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The New Ontario Human Rights Model

On June 30th, the new human rights model came into effect in Ontario, pursuant to the Human Rights Code Amendment Act, 2006. I intended to write a summary of the new system, but I couldn’t see anyway to improve on the description of the new law prepared by the lawyers at Cavalluzzo Hayes. So, with the firm’s blessing, I am attaching their summary.

This new model introduces significant changes. The main one involves the revised role of the Human Rights Commission. In the old model, the Commission acted as a gate-keeper of all complaints filed under the Human Rights Code–it reviewed and investigated complaints and then decided which cases would proceed to the Human Rights Tribunal. Thus, only a small percentage of complaints were ever litigated, and the Commission had carriage of the cases during the litigation. The Commission’s role was to represent the public interest generally, and not the individual complainant. Often the public interest and the interest of the complainant were the same, but not always.  Since the Commission carried the case forward, complainants did not need their own lawyers, which made the process cheaper.  But there were huge delays in getting a resolution, and the odds of a complaint making it to the Tribunal were very low.

Under the new model, complaints must be filed directly with the Tribunal.   This means the complainant can no longer depend on the Commission to advocate on their behalf,  and therefore there may be a greater need to retain a lawyer or someone with expertise in litigating complaints.  The Commission is no longer a gate-keeper to the Tribunal, but it still has a significant role to play.   And the Tribunal has been given new powers  that have raised red flags among some advocates. For example, see the argument in this editorial by noted human rights lawyer David Lepofsky.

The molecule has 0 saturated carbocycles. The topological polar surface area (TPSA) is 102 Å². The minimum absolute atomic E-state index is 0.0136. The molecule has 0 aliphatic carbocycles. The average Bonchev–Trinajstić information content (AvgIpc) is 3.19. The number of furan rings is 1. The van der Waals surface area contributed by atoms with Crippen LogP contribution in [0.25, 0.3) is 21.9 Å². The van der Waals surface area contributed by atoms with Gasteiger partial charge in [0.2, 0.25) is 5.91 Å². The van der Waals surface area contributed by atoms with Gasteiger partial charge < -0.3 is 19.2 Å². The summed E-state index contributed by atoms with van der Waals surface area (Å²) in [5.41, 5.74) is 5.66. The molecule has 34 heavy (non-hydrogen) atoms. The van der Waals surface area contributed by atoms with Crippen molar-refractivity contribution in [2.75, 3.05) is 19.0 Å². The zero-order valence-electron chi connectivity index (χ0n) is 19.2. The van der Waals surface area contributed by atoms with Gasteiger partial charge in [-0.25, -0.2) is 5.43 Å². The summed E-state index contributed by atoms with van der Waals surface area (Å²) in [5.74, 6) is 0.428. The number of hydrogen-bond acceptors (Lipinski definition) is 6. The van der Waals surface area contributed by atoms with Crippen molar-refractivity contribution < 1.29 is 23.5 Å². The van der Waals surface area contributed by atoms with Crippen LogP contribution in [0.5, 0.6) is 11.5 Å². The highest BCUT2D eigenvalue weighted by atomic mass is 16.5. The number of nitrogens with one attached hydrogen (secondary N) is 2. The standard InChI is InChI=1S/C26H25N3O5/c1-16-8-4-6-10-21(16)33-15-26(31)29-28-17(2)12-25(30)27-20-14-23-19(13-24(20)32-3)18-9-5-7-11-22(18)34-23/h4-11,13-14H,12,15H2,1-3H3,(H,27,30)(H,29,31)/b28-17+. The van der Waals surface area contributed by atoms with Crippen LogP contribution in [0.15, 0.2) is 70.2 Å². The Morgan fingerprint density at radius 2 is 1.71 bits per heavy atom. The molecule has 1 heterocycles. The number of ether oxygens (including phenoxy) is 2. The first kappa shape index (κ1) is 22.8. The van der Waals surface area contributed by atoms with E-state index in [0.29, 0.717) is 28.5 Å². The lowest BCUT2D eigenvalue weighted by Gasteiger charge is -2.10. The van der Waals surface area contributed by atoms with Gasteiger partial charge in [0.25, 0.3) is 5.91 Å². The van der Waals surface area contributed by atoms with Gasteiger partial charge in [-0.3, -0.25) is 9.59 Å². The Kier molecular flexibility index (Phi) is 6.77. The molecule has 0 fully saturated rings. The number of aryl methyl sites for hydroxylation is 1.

Although most everyone agreed that the old model had serious problems as system for addressing discrimination, the debate about how to ‘fix’ the system proved to be very divisive, even within the community of human rights advocates in Ontario. A central complaint of opponents of the new model was that ‘privatizing’ the human rights enforcement model would exclude the worst off in society who would lose their access to justice without a strong Commission advocating on their behalf (see this piece by Avy Go, for example).

On the other hand, some HR advocates argued that the Commission was failing victims of discrimination under the other model, and that even when the Commission proceeded with complaints, huge delays, and the fact that the Commission’s interests were not always the same meant that complainants rarely received any sort of real justice or remedy. (see the submission of the Income Security Advocacy Centre in the Bill 107 consultations)

It remains to be seen whether the new model will prove to be an improvement over the earlier model.


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